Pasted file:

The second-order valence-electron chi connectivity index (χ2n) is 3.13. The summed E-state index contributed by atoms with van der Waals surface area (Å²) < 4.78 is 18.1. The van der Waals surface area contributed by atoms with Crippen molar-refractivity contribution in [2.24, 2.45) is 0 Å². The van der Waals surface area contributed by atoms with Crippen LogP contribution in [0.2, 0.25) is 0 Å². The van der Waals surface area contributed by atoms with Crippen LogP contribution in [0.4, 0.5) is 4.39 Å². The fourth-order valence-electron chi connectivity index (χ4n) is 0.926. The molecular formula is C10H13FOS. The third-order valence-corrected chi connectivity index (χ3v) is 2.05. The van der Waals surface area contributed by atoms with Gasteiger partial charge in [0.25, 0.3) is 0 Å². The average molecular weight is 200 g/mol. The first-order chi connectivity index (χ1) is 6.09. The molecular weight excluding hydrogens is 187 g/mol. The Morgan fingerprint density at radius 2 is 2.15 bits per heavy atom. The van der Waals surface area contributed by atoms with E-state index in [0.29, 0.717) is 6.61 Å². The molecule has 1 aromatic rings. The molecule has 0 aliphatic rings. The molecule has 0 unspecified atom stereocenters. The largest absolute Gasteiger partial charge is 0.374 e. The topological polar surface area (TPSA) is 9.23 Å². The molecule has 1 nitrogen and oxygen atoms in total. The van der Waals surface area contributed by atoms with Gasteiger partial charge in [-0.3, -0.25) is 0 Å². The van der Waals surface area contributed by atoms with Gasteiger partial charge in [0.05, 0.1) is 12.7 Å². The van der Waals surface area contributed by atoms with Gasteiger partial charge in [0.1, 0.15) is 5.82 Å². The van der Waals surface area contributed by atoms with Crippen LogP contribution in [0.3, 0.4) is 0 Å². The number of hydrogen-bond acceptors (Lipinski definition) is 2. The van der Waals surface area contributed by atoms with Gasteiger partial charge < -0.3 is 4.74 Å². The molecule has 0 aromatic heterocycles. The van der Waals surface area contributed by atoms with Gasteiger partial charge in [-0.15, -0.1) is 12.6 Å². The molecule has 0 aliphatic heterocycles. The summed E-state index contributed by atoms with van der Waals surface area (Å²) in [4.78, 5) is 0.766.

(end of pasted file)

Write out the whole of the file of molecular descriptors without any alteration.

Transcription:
The second-order valence-electron chi connectivity index (χ2n) is 3.13. The summed E-state index contributed by atoms with van der Waals surface area (Å²) < 4.78 is 18.1. The van der Waals surface area contributed by atoms with Crippen molar-refractivity contribution in [2.24, 2.45) is 0 Å². The van der Waals surface area contributed by atoms with Crippen LogP contribution in [0.2, 0.25) is 0 Å². The van der Waals surface area contributed by atoms with Crippen LogP contribution in [0.4, 0.5) is 4.39 Å². The fourth-order valence-electron chi connectivity index (χ4n) is 0.926. The molecular formula is C10H13FOS. The third-order valence-corrected chi connectivity index (χ3v) is 2.05. The van der Waals surface area contributed by atoms with Gasteiger partial charge in [0.25, 0.3) is 0 Å². The average molecular weight is 200 g/mol. The first-order chi connectivity index (χ1) is 6.09. The molecular weight excluding hydrogens is 187 g/mol. The Morgan fingerprint density at radius 2 is 2.15 bits per heavy atom. The van der Waals surface area contributed by atoms with E-state index in [0.29, 0.717) is 6.61 Å². The molecule has 1 aromatic rings. The molecule has 0 aliphatic rings. The molecule has 0 unspecified atom stereocenters. The largest absolute Gasteiger partial charge is 0.374 e. The topological polar surface area (TPSA) is 9.23 Å². The molecule has 1 nitrogen and oxygen atoms in total. The van der Waals surface area contributed by atoms with Gasteiger partial charge in [-0.3, -0.25) is 0 Å². The van der Waals surface area contributed by atoms with Gasteiger partial charge in [0.05, 0.1) is 12.7 Å². The van der Waals surface area contributed by atoms with Gasteiger partial charge in [0.1, 0.15) is 5.82 Å². The van der Waals surface area contributed by atoms with Crippen LogP contribution in [0.3, 0.4) is 0 Å². The number of hydrogen-bond acceptors (Lipinski definition) is 2. The van der Waals surface area contributed by atoms with Gasteiger partial charge < -0.3 is 4.74 Å². The molecule has 0 aromatic heterocycles. The van der Waals surface area contributed by atoms with Gasteiger partial charge in [-0.15, -0.1) is 12.6 Å². The molecule has 0 aliphatic heterocycles. The summed E-state index contributed by atoms with van der Waals surface area (Å²) in [4.78, 5) is 0.766.